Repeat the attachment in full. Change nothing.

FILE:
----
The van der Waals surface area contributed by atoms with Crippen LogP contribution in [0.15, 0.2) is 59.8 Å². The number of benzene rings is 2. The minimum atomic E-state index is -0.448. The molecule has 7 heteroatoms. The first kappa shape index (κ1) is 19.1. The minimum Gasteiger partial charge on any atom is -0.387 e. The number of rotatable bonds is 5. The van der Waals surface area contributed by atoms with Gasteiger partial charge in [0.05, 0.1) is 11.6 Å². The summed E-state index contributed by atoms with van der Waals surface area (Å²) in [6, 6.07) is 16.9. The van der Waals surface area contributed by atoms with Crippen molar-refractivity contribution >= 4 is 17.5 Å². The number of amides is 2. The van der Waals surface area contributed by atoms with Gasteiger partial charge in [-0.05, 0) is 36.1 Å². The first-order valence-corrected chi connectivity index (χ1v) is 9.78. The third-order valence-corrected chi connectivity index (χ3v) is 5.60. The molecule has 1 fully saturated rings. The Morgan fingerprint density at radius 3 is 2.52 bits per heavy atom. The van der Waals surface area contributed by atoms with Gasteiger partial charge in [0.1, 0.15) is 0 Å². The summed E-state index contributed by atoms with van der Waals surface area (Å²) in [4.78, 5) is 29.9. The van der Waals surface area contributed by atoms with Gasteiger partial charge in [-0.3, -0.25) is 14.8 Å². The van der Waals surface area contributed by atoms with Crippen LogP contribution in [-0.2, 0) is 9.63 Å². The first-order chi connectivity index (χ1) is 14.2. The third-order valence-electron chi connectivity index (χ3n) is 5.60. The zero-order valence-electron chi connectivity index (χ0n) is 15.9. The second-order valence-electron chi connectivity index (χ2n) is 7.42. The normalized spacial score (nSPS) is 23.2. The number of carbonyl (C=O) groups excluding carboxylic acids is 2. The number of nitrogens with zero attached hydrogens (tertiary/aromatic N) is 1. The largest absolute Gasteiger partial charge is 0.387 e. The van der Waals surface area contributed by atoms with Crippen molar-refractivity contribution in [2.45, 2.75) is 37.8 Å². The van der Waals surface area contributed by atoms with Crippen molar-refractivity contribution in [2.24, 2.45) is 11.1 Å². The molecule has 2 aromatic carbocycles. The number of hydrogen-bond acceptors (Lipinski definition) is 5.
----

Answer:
The van der Waals surface area contributed by atoms with Crippen LogP contribution in [0.15, 0.2) is 59.8 Å². The number of benzene rings is 2. The minimum atomic E-state index is -0.448. The molecule has 7 heteroatoms. The first kappa shape index (κ1) is 19.1. The minimum Gasteiger partial charge on any atom is -0.387 e. The number of rotatable bonds is 5. The van der Waals surface area contributed by atoms with Gasteiger partial charge in [0.05, 0.1) is 11.6 Å². The summed E-state index contributed by atoms with van der Waals surface area (Å²) in [6, 6.07) is 16.9. The van der Waals surface area contributed by atoms with Crippen molar-refractivity contribution >= 4 is 17.5 Å². The number of amides is 2. The van der Waals surface area contributed by atoms with Gasteiger partial charge in [-0.05, 0) is 36.1 Å². The first-order valence-corrected chi connectivity index (χ1v) is 9.78. The third-order valence-corrected chi connectivity index (χ3v) is 5.60. The molecule has 1 fully saturated rings. The Morgan fingerprint density at radius 3 is 2.52 bits per heavy atom. The van der Waals surface area contributed by atoms with Gasteiger partial charge in [0.1, 0.15) is 0 Å². The summed E-state index contributed by atoms with van der Waals surface area (Å²) in [4.78, 5) is 29.9. The van der Waals surface area contributed by atoms with Gasteiger partial charge in [-0.3, -0.25) is 14.8 Å². The van der Waals surface area contributed by atoms with Crippen LogP contribution in [-0.2, 0) is 9.63 Å². The first-order chi connectivity index (χ1) is 14.2. The third-order valence-electron chi connectivity index (χ3n) is 5.60. The zero-order valence-electron chi connectivity index (χ0n) is 15.9. The second-order valence-electron chi connectivity index (χ2n) is 7.42. The normalized spacial score (nSPS) is 23.2. The number of carbonyl (C=O) groups excluding carboxylic acids is 2. The number of nitrogens with zero attached hydrogens (tertiary/aromatic N) is 1. The largest absolute Gasteiger partial charge is 0.387 e. The van der Waals surface area contributed by atoms with Crippen molar-refractivity contribution in [2.45, 2.75) is 37.8 Å². The van der Waals surface area contributed by atoms with Crippen molar-refractivity contribution in [2.24, 2.45) is 11.1 Å². The molecule has 2 aromatic carbocycles. The number of hydrogen-bond acceptors (Lipinski definition) is 5.